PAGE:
I’m embarrassed to say that we moved to San Francisco six months ago, and I only now went to the beach on the west side of the city. (I saw the Pacific ocean when we went pumpkin picking with Sarah and Miles.)

We live on the east/Bay side of the city, so traversing San Francisco was a hike (six and a half miles). The amazing thing was the change in the weather from one side of the city to the other. Everyone always talks about SF’s “micro-climates” (Artisanal organic micro-climates! On sale at the Farmer’s Market!), but it was really no joke.

SF sidewalk

 

When we started in SoMa, the sun was shining, and there were no clouds. Then the hills started. They never look as big in pictures as they are in real life, but when I ran the next day, my hamstrings were protesting from walking up the equivalent of 75 flights of stairs.

flowers on an SF sidewalk

When we hiked up to Cole Valley and into UCSF, the wind was blowing rather briskly, and we had to put on our windbreakers.

view of SFBy the time we reached poorly named Sunset district, the sun was hiding behind a layer of clouds as thick as cotton batting. I’m pretty sure no one ever sees the actual sunset out in Sunset because there is no sun. It was chilly, gray, and damp.

…but we made it! We made it all the way to the Pacific!

At Ocean beach

There were several people out on the sand, but they were bundled up in scarves, hats, and jackets. Of course, one or two children who were impervious to the chill were playing in the surf. I died a little inside thinking about how cold that would make me.

Mica on Ocean BeachI guess going to the beach just isn’t a big thing in San Francisco because it’s always so chilly and sun-less. Still, I liked hearing the waves crashing and smelling the salty air. I’m sad we don’t live closer to the ocean side of the city. I saw a nice paved bike/running trail, and I might be more excited about morning runs if I could run along the water. However, Hus-friend and I decided that we’d go crazy living in a perpetually cloudy [micro]climate. We had enough of that in Illinois, thank you very much!

 

 

Sun Joo came to visit!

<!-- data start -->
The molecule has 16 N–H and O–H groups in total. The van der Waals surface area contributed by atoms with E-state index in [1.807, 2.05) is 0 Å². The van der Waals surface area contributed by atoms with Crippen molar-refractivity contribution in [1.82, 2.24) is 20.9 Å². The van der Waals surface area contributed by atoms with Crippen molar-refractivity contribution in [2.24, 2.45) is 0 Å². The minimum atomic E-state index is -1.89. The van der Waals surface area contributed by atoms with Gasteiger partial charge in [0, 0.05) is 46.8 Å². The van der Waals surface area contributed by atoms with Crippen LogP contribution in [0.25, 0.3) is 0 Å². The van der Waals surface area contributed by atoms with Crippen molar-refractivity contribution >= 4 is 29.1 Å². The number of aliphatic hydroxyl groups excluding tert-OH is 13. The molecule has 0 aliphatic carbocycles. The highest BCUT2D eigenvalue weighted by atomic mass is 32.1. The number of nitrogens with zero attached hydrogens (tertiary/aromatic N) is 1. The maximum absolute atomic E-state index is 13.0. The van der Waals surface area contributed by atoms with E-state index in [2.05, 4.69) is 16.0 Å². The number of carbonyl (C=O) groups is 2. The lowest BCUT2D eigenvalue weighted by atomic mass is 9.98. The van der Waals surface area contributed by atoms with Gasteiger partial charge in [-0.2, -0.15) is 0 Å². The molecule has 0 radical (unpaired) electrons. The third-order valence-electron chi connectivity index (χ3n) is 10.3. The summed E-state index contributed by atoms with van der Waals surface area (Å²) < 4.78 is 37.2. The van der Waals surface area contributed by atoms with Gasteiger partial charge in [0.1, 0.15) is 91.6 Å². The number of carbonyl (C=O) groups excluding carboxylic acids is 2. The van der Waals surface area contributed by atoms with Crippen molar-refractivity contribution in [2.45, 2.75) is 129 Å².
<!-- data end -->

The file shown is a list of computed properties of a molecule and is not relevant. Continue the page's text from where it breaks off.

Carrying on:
While I was TA-ing, my office was across the hall from Sun Joo, who is was a PhD student and the administrator for all of those delightful ESL proficiency tests that I helped administer every semester. (“It was exciting, too exciting!” ) Whenever I’d get bored or lonely in my office, I’d get up and walk the twenty feet across the hallway and bother Sun Joo, who was always very patient and tolerated my why-am-I-in-grad-school antics with good humor. (Like the time I spent 45 minutes Photo-shopping our heads onto a freeze frame from the Gangnam Style video.) 

Anyway, Sun Joo just passed her PhD defense last week and is almost a doctor! To get away from the drudgery of school and the horrible weather in Champaign, she came to visit some friends out in San Jose.

On Saturday, she came into the city (incidentally, with a hoard of drunk St. Patrick’s Day parade-goers), and we did our best to sell her on the Bay Area. We spent the afternoon eating delicious things (fancy lunch! snobby coffee! bread pudding!) in Hayes Valley, which were all things that Jordan and Maria did to convince us to move here. Mother Nature was helpful and pulled out all the stops with a beautiful, cloudless day.

Mica & Sun Joo in Alamo Square

We look like twins, right? Or sisters? Or maybe just…two Koreans standing in front of the “Full House” houses.

We enjoyed swapping advisor stories and generally enjoying the feeling of being [basically] done with grad school. She caught me up on some gossip, and I realized that even though I don’t miss academia at all, I do miss a lot of the people and, to some degree, the camaraderie that comes from shared misery and stress. That being said, I don’t miss the stress at all.

I’m really glad we live in a place where people want to come visit (YOU WANT TO VISIT. YOU DO!).

À  la mode.